Dear Lithuanian Brothers and Sisters, six years later I would like once more to remind you of these words and repeat them to you. Today I commend your nation to the Madonna of the Dawn Gate and to Saint Casimir, Patron of Lithuania. At his tomb in the Cathedral of Vilnius I prayed fervently for your whole nation and I thanked God that I had been able to go there and carry out my pastoral ministry there. I invoke the intercession also of Queen Saint Hedwig, whose liturgical memorial the Church celebrates today, and also the intercession of the Blessed Archbishop Jurgis Matulaitis, tireless and courageous Pastor of the Church in Vilnius. May faith ever be your nation’s strength, and may witness to Christ’s love produce spiritual fruits. It is on faith that you must build the future of your country, of your lives, of your identity as Lithuanians and Christians, for the good of the Church, of Europe and of humanity.
3. “Behold, Lord, the half of my goods I give to the poor” (Lk 19:8). I wish to return to the Gospel reading from Saint Luke: Christ, “the light of the world” (cf. Jn 8:12), brought his light to the home of Zaccheus, and in a special way to his heart. Thanks to the closeness of Jesus, of his words and of his teaching, this man’s heart begins to be transformed. Already on the threshold of his house Zaccheus declares: “Behold, Lord, the half of my goods I give to the poor; and if I have defrauded anyone of anything, I restore it fourfold” (Lk 19:8). In the example of Zaccheus we see how Christ dispels the darkness of the human mind. In his light the horizons of existence become broader: we begin to be aware of other people and their needs. A bond with others is born, an awareness of man’s social dimension and consequently a sense of justice. “The fruit of light is found in all that is good and right and true”, teaches Saint Paul (Eph 5:9). Opening ourselves to our fellow man, to our neighbour, constitutes one of the principal fruits of sincere conversion. Man breaks out of his selfish “being for himself alone” and opens himself to others, feeling the need to “be for others”, to be for his brothers and sisters.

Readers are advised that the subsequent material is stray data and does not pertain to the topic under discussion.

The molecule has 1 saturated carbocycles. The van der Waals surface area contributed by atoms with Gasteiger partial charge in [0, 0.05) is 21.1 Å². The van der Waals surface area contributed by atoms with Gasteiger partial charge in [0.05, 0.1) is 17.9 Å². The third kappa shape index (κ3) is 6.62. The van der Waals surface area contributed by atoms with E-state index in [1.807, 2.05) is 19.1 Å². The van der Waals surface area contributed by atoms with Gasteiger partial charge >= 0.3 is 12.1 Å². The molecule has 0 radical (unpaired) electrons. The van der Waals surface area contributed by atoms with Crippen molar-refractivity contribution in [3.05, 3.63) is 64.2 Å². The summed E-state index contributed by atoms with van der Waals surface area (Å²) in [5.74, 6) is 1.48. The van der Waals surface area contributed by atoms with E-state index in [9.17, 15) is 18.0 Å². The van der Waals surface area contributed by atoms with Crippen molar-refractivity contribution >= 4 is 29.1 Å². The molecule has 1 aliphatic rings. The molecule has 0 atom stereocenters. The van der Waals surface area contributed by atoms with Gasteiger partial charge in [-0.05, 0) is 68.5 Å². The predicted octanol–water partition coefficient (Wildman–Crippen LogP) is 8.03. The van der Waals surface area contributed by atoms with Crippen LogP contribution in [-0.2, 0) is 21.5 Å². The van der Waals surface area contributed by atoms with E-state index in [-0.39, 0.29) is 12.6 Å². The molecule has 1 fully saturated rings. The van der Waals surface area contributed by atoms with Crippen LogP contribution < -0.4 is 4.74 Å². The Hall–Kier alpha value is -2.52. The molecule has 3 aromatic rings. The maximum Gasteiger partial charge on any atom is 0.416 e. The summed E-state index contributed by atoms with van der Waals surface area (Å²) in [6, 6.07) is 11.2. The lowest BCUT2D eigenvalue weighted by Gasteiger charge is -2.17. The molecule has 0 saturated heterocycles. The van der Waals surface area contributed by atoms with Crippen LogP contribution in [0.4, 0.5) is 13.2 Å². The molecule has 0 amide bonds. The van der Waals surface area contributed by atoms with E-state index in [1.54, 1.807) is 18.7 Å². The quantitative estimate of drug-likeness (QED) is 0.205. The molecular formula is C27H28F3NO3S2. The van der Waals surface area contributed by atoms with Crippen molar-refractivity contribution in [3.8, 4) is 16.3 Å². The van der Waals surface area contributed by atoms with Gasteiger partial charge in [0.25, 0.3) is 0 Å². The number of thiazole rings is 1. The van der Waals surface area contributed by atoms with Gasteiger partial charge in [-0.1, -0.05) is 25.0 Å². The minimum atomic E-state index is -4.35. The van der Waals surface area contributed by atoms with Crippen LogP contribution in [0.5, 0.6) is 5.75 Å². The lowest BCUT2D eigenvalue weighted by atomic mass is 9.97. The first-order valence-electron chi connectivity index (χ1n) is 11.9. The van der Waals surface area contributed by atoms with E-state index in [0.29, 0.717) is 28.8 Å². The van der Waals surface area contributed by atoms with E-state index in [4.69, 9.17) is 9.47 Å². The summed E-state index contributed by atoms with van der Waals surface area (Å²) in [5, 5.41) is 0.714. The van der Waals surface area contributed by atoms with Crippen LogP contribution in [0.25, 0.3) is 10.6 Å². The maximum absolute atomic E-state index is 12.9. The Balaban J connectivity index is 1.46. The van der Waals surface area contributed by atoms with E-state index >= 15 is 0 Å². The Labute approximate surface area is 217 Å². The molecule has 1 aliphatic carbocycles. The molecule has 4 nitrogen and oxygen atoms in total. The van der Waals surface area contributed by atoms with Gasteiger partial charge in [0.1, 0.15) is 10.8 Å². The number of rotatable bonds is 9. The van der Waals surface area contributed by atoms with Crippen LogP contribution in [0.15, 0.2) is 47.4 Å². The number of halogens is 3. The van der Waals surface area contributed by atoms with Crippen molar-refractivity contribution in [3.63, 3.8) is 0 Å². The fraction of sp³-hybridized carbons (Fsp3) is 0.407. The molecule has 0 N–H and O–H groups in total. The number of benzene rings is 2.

This opening of the heart in the encounter with Christ is a pledge of salvation, as is shown in the ensuing conversation with Zaccheus: “Jesus said to him, 'Today salvation has come to this house . . . For the Son of Man came to seek and to save the lost'” (Lk 19:9-10).
In our own day too, Luke’s description of the event that took place at Jericho has lost none of its importance. It brings us the exhortation given by Christ, “whom God made our wisdom, our righteousness and sanctification and redemption” (1 Cor 1:30). And just as he once did with Zaccheus, so at this moment Christ stands before the men and women of our own age. He seems to say to each person individually: “I must stay at your house today” (Lk 19:5).